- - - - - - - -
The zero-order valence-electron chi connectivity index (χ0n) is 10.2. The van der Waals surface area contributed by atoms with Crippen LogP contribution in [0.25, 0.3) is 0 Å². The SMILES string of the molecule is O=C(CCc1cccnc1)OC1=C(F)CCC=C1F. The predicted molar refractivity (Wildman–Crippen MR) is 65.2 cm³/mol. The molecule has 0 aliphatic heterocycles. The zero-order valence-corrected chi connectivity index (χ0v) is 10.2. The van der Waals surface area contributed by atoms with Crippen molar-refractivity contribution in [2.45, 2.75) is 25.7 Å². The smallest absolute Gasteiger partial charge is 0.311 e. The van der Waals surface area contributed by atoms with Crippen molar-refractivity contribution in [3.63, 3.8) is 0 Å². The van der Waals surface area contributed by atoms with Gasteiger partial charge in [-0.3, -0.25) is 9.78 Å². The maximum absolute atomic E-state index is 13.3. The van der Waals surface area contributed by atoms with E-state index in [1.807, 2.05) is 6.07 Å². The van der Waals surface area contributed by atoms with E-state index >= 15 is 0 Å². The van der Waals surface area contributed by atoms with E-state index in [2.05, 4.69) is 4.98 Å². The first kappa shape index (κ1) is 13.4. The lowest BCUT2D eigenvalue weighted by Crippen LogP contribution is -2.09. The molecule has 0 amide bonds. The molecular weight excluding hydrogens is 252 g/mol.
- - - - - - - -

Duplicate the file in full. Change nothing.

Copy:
The zero-order valence-electron chi connectivity index (χ0n) is 10.2. The van der Waals surface area contributed by atoms with Crippen LogP contribution in [0.25, 0.3) is 0 Å². The SMILES string of the molecule is O=C(CCc1cccnc1)OC1=C(F)CCC=C1F. The predicted molar refractivity (Wildman–Crippen MR) is 65.2 cm³/mol. The molecule has 0 aliphatic heterocycles. The zero-order valence-corrected chi connectivity index (χ0v) is 10.2. The van der Waals surface area contributed by atoms with Crippen molar-refractivity contribution in [2.45, 2.75) is 25.7 Å². The smallest absolute Gasteiger partial charge is 0.311 e. The van der Waals surface area contributed by atoms with Crippen molar-refractivity contribution in [3.63, 3.8) is 0 Å². The van der Waals surface area contributed by atoms with Gasteiger partial charge in [-0.3, -0.25) is 9.78 Å². The maximum absolute atomic E-state index is 13.3. The van der Waals surface area contributed by atoms with E-state index in [1.807, 2.05) is 6.07 Å². The van der Waals surface area contributed by atoms with E-state index >= 15 is 0 Å². The van der Waals surface area contributed by atoms with E-state index in [2.05, 4.69) is 4.98 Å². The first kappa shape index (κ1) is 13.4. The lowest BCUT2D eigenvalue weighted by Crippen LogP contribution is -2.09. The molecule has 0 amide bonds. The molecular weight excluding hydrogens is 252 g/mol.